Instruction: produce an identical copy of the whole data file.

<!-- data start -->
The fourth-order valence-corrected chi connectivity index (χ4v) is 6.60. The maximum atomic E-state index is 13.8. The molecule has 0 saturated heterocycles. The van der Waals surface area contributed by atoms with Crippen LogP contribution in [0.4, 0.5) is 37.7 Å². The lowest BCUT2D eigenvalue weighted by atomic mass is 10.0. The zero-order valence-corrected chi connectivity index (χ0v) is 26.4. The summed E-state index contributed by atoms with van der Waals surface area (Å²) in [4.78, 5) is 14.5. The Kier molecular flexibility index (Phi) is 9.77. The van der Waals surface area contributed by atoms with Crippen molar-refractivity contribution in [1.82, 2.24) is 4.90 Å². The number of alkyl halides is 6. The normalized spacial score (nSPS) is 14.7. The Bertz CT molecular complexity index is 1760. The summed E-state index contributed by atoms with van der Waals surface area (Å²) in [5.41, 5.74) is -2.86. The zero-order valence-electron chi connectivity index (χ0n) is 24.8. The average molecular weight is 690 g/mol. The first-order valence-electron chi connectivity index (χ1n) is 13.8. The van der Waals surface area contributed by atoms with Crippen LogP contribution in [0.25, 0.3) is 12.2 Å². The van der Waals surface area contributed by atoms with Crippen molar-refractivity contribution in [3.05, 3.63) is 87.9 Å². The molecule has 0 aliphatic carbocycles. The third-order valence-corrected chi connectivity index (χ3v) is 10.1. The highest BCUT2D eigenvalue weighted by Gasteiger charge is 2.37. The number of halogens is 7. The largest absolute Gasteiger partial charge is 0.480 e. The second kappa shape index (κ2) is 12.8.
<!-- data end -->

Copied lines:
The fourth-order valence-corrected chi connectivity index (χ4v) is 6.60. The maximum atomic E-state index is 13.8. The molecule has 0 saturated heterocycles. The van der Waals surface area contributed by atoms with Crippen LogP contribution in [0.4, 0.5) is 37.7 Å². The lowest BCUT2D eigenvalue weighted by atomic mass is 10.0. The zero-order valence-corrected chi connectivity index (χ0v) is 26.4. The summed E-state index contributed by atoms with van der Waals surface area (Å²) in [4.78, 5) is 14.5. The Kier molecular flexibility index (Phi) is 9.77. The van der Waals surface area contributed by atoms with Crippen molar-refractivity contribution in [1.82, 2.24) is 4.90 Å². The number of alkyl halides is 6. The normalized spacial score (nSPS) is 14.7. The Bertz CT molecular complexity index is 1760. The summed E-state index contributed by atoms with van der Waals surface area (Å²) in [5.41, 5.74) is -2.86. The zero-order valence-electron chi connectivity index (χ0n) is 24.8. The average molecular weight is 690 g/mol. The first-order valence-electron chi connectivity index (χ1n) is 13.8. The van der Waals surface area contributed by atoms with Crippen LogP contribution in [0.25, 0.3) is 12.2 Å². The van der Waals surface area contributed by atoms with Crippen molar-refractivity contribution in [3.05, 3.63) is 87.9 Å². The molecule has 0 aliphatic carbocycles. The third-order valence-corrected chi connectivity index (χ3v) is 10.1. The highest BCUT2D eigenvalue weighted by Gasteiger charge is 2.37. The number of halogens is 7. The largest absolute Gasteiger partial charge is 0.480 e. The second kappa shape index (κ2) is 12.8.